As far as modern technology? It’s fundamentally changed how we communicate and with ease comes the difficulty. Just because you can look up someone from your past doesn’t mean you should. But what is stopping you? I mean maybe you really should, because you learn something from the disappointment! We have more chances daily for all of these little crises that play out in our own head than we ever had. That is the stuff of story that I respond to. Quiet catastrophes. Sometimes made loud and sometimes silenced altogether.
Rumpus: I love this notion of capturing everything that is external to the characters in crafting an all-encompassing “setting” and that you ask yourself “what does the camera see?” Do you envision your stories in terms of film or how they would be played out as watched on screen and not just read as words on paper?
Ragsly: I studied screenwriting, that’s what my degrees are in, and if I honestly look at the art I’ve consumed, I (and maybe most writers) have probably watched more films than I’ve read books. But even if you take that out of the way, words on a page are never just words on a page. Your mind gives them shape without even trying to, but that’s different than the passivity of watching someone else’s interpretation of those words. When you read prose, don’t you see it playing out in some way in your head? Don’t you cast it and figure out what you see and how the characters move? That’s kind of the beauty of it.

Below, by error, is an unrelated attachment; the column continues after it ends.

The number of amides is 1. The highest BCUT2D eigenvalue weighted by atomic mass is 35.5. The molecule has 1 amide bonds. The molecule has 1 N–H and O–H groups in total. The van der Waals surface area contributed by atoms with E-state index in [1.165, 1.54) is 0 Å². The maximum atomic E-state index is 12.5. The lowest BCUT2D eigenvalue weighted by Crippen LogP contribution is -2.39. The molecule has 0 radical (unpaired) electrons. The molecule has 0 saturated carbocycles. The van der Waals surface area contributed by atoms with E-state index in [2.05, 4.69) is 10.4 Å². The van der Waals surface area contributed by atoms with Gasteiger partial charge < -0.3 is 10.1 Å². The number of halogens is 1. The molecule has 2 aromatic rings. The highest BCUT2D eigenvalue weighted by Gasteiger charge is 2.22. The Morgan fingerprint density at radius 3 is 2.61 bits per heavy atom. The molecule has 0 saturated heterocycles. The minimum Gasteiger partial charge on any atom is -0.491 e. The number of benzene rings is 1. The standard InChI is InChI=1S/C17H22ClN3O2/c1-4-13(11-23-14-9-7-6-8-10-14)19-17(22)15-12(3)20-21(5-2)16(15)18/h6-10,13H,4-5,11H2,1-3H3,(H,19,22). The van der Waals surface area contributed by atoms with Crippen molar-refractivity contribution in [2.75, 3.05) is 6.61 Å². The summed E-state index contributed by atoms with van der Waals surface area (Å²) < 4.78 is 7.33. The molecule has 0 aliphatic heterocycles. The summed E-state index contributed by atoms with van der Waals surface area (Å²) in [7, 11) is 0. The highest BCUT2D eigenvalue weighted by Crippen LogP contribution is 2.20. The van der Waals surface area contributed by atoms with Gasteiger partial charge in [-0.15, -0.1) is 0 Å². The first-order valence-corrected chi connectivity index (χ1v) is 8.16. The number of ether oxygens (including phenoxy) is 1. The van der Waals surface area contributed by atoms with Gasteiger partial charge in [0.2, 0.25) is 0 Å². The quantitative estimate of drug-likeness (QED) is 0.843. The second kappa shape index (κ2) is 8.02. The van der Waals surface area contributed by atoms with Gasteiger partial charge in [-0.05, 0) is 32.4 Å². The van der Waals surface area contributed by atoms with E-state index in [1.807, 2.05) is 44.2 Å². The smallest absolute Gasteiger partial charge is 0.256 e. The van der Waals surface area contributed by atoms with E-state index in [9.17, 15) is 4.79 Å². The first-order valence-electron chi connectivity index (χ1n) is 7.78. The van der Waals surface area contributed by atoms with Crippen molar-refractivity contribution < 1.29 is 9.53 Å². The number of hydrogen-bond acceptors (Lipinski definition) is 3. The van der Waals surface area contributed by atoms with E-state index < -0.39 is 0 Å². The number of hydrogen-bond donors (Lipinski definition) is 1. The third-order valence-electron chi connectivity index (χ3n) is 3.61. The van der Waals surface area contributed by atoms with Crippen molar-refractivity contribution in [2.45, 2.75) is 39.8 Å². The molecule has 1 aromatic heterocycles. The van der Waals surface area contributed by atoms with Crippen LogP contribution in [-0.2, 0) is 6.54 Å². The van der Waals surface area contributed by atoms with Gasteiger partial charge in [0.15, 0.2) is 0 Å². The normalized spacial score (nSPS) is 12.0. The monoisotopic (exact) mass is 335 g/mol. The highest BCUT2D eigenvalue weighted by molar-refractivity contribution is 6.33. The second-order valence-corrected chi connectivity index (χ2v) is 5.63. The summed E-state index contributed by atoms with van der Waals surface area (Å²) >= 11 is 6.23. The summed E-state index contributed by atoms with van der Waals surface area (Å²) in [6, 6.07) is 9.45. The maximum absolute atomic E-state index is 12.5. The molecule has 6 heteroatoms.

I feel like that’s one of the ways we get to interact with writing; it adds another layer of meaning to take the work of another’s imagination and then imagine it yourself. It actually feels kind of powerful to do that. Like subconsciously communicating with the author. It’s a more playful way of approaching marginalia. I love making notes in any book I read and feel like it’s having a conversation with an object. Maybe imagining a story as film in your head is taking it to the next level; it’s more like making out with a story. Feel free to make out with my stories.
Rumpus: Will do! Reading your stories is an intimate experience, as we’re treated to such close perspectives, including the thoughts people are most ashamed of and yet are completely human for having. And yes, I agree with you that I can’t read prose without images and sound accompanying the words in my head. Your stories come alive for me from that camera-lens style and attention to detail.